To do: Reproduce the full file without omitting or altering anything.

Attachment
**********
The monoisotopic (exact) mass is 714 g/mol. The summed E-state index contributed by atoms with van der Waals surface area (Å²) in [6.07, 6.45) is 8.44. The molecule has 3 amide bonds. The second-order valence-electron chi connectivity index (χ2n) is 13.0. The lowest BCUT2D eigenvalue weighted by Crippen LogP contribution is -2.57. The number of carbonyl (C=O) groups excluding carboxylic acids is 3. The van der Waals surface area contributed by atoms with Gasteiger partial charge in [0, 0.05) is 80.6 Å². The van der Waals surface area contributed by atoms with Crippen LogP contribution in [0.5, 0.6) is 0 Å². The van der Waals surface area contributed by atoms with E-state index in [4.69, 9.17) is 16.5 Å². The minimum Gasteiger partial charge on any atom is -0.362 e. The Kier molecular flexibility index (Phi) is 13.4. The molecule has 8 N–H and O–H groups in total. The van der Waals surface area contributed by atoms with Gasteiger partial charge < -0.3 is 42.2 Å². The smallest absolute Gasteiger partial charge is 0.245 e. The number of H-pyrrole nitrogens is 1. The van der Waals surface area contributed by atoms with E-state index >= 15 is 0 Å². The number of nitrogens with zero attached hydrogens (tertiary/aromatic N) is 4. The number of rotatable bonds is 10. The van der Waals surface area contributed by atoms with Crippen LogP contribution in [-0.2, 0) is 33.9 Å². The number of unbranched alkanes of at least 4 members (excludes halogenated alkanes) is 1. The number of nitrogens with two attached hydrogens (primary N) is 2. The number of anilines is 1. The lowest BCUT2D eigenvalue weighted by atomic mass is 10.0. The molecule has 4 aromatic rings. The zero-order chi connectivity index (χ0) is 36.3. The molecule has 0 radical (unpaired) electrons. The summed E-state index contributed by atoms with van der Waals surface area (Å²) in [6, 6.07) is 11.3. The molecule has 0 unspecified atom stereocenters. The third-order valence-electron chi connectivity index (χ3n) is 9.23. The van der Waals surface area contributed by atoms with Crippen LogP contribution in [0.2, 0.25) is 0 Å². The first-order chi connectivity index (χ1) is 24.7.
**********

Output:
The monoisotopic (exact) mass is 714 g/mol. The summed E-state index contributed by atoms with van der Waals surface area (Å²) in [6.07, 6.45) is 8.44. The molecule has 3 amide bonds. The second-order valence-electron chi connectivity index (χ2n) is 13.0. The lowest BCUT2D eigenvalue weighted by Crippen LogP contribution is -2.57. The number of carbonyl (C=O) groups excluding carboxylic acids is 3. The van der Waals surface area contributed by atoms with Gasteiger partial charge in [0, 0.05) is 80.6 Å². The van der Waals surface area contributed by atoms with Crippen LogP contribution in [0.5, 0.6) is 0 Å². The van der Waals surface area contributed by atoms with E-state index in [4.69, 9.17) is 16.5 Å². The minimum Gasteiger partial charge on any atom is -0.362 e. The Kier molecular flexibility index (Phi) is 13.4. The molecule has 8 N–H and O–H groups in total. The van der Waals surface area contributed by atoms with Gasteiger partial charge < -0.3 is 42.2 Å². The smallest absolute Gasteiger partial charge is 0.245 e. The number of H-pyrrole nitrogens is 1. The van der Waals surface area contributed by atoms with E-state index >= 15 is 0 Å². The number of nitrogens with zero attached hydrogens (tertiary/aromatic N) is 4. The number of rotatable bonds is 10. The van der Waals surface area contributed by atoms with Crippen LogP contribution in [-0.2, 0) is 33.9 Å². The number of unbranched alkanes of at least 4 members (excludes halogenated alkanes) is 1. The number of nitrogens with two attached hydrogens (primary N) is 2. The number of anilines is 1. The lowest BCUT2D eigenvalue weighted by atomic mass is 10.0. The molecule has 4 aromatic rings. The zero-order chi connectivity index (χ0) is 36.3. The molecule has 0 radical (unpaired) electrons. The summed E-state index contributed by atoms with van der Waals surface area (Å²) in [6, 6.07) is 11.3. The molecule has 0 unspecified atom stereocenters. The third-order valence-electron chi connectivity index (χ3n) is 9.23. The van der Waals surface area contributed by atoms with Crippen LogP contribution in [0.2, 0.25) is 0 Å². The first-order chi connectivity index (χ1) is 24.7.